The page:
Birdlife: “The species’s estimated population size of 1,500-7,000 mature individuals falls below the minimum threshold to be listed as Vulnerable (and possibly below the minimum threshold to be listed as Endangered) under Criterion C2. However, the species is not known to be undergoing a continuing decline and it does not meet the subcriteria to be listed as Vulnerable under this criterion since the largest subpopulation numbers more than 1,000 individuals (1,600 individuals on Margarita, roughly equating to 1,067 mature individuals, rounded to 1,100 mature individuals) and no single subpopulation holds more than 90% of the total population. Should there be evidence that this species’s population is continuing to decline, it may be appropriate to list the species as Near Threatened under Criterion C2a(i). If the population is not continuing to decline, it may be appropriate to list the species as Near Threatened because it is dependent on conservation, the cessation of which would result in the taxon qualifying for one of the threatened categories under Criterion C2 within a period of five years.”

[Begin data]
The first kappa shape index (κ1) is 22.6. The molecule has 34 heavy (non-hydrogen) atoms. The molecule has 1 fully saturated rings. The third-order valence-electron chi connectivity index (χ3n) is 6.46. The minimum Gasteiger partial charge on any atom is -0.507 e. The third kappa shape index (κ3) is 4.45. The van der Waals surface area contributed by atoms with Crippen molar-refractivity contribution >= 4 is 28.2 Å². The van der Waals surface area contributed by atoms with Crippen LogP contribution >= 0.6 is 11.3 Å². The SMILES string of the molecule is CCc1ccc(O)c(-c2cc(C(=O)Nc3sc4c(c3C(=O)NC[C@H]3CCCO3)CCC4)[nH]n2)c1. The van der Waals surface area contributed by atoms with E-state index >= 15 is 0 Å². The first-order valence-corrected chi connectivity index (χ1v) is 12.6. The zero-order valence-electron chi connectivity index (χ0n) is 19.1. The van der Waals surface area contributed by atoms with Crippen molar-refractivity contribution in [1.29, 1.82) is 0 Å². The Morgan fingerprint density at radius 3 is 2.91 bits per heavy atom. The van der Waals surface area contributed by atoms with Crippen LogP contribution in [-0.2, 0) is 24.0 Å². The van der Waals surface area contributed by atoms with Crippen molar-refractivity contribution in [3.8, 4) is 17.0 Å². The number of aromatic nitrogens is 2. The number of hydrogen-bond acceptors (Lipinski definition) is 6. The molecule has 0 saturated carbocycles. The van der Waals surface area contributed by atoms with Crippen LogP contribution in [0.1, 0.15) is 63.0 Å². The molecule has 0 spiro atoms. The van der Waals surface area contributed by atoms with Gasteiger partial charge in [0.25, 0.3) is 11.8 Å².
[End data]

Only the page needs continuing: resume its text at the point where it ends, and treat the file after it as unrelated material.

• Comment: We do not have quantitative data of the historical population size for the whole range of distribution. However, based on the information we current have, we can affirm that he species must be decreasing in Venezuela because the threats have not stopped in any part of the distribution, except in Margarita Island (the situation was already explained above, conservation dependent). La Blanquilla has not been evaluated recently, but neither the poaching pressure nor the predation by cats have been controlled since the last census in 1998. The impact is strong in an island of only 65 km2. Only in year 2012 we had the first quantification of the most important populations in the western mainland, so we do not have previous reliable data to compare with. But, based on the confiscations done in the 90’s, the current poaching pressures, and the reduction of the geographic distribution registered, is reasonable to say that the population trend is clearly decreasing.